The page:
Immunocompromised patients with acute respiratory distress syndrome: secondary analysis of the lung safe database
Laffey, John G.
Van Haren, Frank
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Cortegiani, Andrea; , ; Madotto, Fabiana; Gregoretti, Cesare; Bellani, Giacomo; Laffey, John G. Pham, Tai; Van Haren, Frank; Giarratano, Antonino; Antonelli, Massimo; Pesenti, Antonio; Grasselli, Giacomo (2018). Immunocompromised patients with acute respiratory distress syndrome: secondary analysis of the lung safe database. Critical Care 22 ,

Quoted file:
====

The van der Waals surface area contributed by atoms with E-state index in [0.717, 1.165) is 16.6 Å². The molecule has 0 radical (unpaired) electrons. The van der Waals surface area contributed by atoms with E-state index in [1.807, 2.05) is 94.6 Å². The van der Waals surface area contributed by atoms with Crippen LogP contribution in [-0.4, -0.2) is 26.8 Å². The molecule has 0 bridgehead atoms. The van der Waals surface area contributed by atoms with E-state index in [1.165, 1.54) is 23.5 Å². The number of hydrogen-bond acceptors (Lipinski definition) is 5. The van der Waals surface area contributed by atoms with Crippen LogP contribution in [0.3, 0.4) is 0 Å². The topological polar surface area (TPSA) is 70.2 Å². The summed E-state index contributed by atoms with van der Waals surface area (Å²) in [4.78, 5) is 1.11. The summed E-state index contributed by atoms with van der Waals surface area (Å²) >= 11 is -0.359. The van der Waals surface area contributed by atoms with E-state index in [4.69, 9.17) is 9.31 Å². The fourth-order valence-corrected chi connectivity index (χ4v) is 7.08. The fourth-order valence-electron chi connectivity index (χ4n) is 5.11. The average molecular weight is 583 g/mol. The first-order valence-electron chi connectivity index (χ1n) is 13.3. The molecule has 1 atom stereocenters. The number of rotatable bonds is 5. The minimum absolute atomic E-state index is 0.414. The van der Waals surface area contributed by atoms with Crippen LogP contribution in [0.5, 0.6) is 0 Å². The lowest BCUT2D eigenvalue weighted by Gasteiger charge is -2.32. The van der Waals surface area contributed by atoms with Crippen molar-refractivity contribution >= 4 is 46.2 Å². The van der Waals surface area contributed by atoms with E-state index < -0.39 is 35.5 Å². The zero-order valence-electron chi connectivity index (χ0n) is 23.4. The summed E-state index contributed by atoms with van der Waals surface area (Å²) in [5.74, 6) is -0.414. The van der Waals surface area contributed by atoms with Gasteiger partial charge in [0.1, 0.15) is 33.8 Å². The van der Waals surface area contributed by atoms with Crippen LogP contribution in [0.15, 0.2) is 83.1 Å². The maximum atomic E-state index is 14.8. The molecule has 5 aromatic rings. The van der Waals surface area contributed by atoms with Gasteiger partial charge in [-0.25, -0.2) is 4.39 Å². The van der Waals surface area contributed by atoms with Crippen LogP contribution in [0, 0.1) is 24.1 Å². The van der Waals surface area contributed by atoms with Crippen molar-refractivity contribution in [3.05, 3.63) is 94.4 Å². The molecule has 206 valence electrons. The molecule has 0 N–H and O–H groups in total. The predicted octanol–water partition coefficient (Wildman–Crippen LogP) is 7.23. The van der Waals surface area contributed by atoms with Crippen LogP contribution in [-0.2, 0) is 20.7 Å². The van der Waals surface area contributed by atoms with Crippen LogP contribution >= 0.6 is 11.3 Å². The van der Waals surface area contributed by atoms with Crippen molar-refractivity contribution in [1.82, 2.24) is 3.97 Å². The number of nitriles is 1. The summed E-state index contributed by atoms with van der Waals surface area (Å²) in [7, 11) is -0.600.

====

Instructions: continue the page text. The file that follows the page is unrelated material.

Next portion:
Background: The aim of this study was to describe data on epidemiology, ventilatory management, and outcome of acute respiratory distress syndrome (ARDS) in immunocompromised patients. Methods: We performed a post hoc analysis on the cohort of immunocompromised patients enrolled in the Large Observational Study to Understand the Global Impact of Severe Acute Respiratory Failure (LUNG SAFE) study. The LUNG SAFE study was an international, prospective study including hypoxemic patients in 459 ICUs from 50 countries across 5 continents. Results: Of 2813 patients with ARDS, 584 (20.8%) were immunocompromised, 38.9% of whom had an unspecified cause. Pneumonia, nonpulmonary sepsis, and noncardiogenic shock were their most common risk factors for ARDS. Hospital mortality was higher in immunocompromised than in immunocompetent patients (52.4% vs 36.2%; p &lt; 0.0001), despite similar severity of ARDS. Decisions regarding limiting life- sustaining measures were significantly more frequent in immunocompromised patients (27.1% vs 18.6%; p &lt; 0.0001). Use of noninvasive ventilation (NIV) as first-line treatment was higher in immunocompromised patients (20.9% vs 15.9%; p = 0.0048), and immunodeficiency remained independently associated with the use of NIV after adjustment for confounders. Forty-eight percent of the patients treated with NIV were intubated, and their mortality was not different from that of the patients invasively ventilated ab initio. Conclusions: Immunosuppression is frequent in patients with ARDS, and infections are the main risk factors for ARDS in these immunocompromised patients. Their management differs from that of immunocompetent patients, particularly the greater use of NIV as first-line ventilation strategy. Compared with immunocompetent subjects, they have higher mortality regardless of ARDS severity as well as a higher frequency of limitation of life-sustaining measures. Nonetheless, nearly half of these patients survive to hospital discharge.